Tax Planning/Tax Opinions Articles – Real Estate Taxation
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Real Estate Taxation (3)

Using an Option to Defer Tax Consequences

In a typical option transaction, the option writer (seller) receives a sum of cash substantially less than the desired sales price that gives the option holder (buyer) the right to purchase the real estate at a set price at some time in the future.

The option holder may exercise the option and purchase the property during the option period.

Tax Effect

If Buyer Exercises  Option

Buyer Tax Effect

If the option is exercised, the amount paid for the option is capitalized (added to)  as part of the cost of the purchased property by the buyer when the option is exercised.

Seller Tax Effect

The option seller recognizes a capital gain on the sale of the option when the option is exercised (if the property on which the option was issued is capital gain property) [Reg. 1.1234-1(a)].

If Buyer Does not Exercise the Option

Buyer Tax Effect

The option holder(Buyer) recognizes a capital loss on the lapse of the option (if the property on which the option was issued is capital gain property) [Reg. 1.1234-1(a)].

  Seller Tax Effect

If the option is not exercised, the option writer (Seller) can keep the amount paid as consideration for granting the option but has no enforceable right of action against the option holder for damages. The option grantor recognizes ordinary gain on the lapse of the option [Reg. 1.1234-1(b)].

If you have decided to move to another residence, but find it difficult to sell your present home, you may consider converting the old residence into a rental property.

One way to weather a soft residential selling market is to rent out your present home until the market improves. If you are thinking of taking this step, you no doubt are fully aware of the economic risks and rewards. However, you also should be aware that renting out your personal residence carries potential tax benefits and pitfalls.

I recommend that we sit down and review together how a rental decision will affect your income and deductions, and your tax breaks as a home seller. Depending on your situation, we may also have to review how your tax situation will be affected if you eventually sell your home at a loss.

You generally are treated like a regular real estate landlord once you begin renting your home to others. That means you must report rental income on your return, but also are entitled to offsetting landlord-type deductions for the money you spend on utilities, operating expenses, and incidental repairs and maintenance (e.g., fixing a leak in the roof). Additionally, you can claim depreciation deductions for your home. You can fully offset your rental income with otherwise allowable landlord-type deductions. However, under the tax law passive activity loss (PAL) rules, you may not be able to currently deduct the rent-related deductions that exceed your rental income unless an exception applies. Under the most widely applicable exception, the PAL rules won’t affect your converted property for a tax year in which your adjusted gross income doesn’t exceed $100,000, you actively participate in running the home-rental business, and your losses from all rental real estate activities in which you actively participate don’t exceed $25,000.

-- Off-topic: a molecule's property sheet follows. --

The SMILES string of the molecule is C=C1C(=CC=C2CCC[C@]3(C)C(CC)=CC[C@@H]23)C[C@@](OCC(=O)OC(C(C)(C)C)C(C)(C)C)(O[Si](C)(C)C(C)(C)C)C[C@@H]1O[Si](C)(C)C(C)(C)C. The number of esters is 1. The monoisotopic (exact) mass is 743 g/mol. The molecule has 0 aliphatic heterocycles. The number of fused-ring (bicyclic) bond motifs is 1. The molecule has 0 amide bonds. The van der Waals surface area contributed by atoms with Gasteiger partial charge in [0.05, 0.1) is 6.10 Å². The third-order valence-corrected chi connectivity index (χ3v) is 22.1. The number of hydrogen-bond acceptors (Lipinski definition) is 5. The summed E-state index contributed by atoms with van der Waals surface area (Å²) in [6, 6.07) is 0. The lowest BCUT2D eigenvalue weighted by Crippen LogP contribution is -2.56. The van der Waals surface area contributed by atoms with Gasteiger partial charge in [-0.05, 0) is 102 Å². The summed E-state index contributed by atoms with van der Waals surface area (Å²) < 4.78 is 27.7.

You should also be aware that potential tax pitfalls may arise from the rental of your residence. Unless your rentals are strictly temporary and are made necessary by adverse market conditions, you could forfeit an important tax break for homesellers if you finally sell the home at a profit. In general, you can escape taxation on up to $250,000 ($500,000 for certain married couples filing joint returns) of gain on the sale of your home. However, this tax-free treatment is conditioned on your having used the residence as your principal residence for at least two of the five years preceding the sale. So renting your home out for an extended time could jeopardize a big tax break. Even if you don’t rent out your home so long as to jeopardize your principal residence exclusion, the tax break you would have gotten on the sale (i.e., exclusion of gain up to the $250,000/$500,000 limits) will not apply to the extent of any depreciation allowable with respect to the rental or business use of the home for periods after May 6, 1997, or to any gain allocable to a period of nonqualified use (i.e., any period during which the property is not used as the principal residence of the taxpayer or the taxpayer’s spouse or a former spouse, such as a rental) after Dec. 31, 2008. A maximum tax rate of 25% applies to this gain (attributable to depreciation deductions).

Some homeowners who bought at the height of a market may ultimately sell at a loss. In such situations, the loss is available for tax purposes only if the owner can establish that the home was in fact converted permanently into income-producing property, and isn’t merely renting it temporarily until he can sell. Here, a longer lease period helps an owner. However, if you are in this situation, you should be aware that you probably won’t wind up with much of a loss for tax purposes. That’s because basis (cost for tax purposes) is equal to the lesser of actual cost or the property’s fair market value when it’s converted to rental property. So if a home was bought for $300,000, converted to rental property when it’s worth $250,000, and ultimately sold for $225,000, the loss would be only $25,000.

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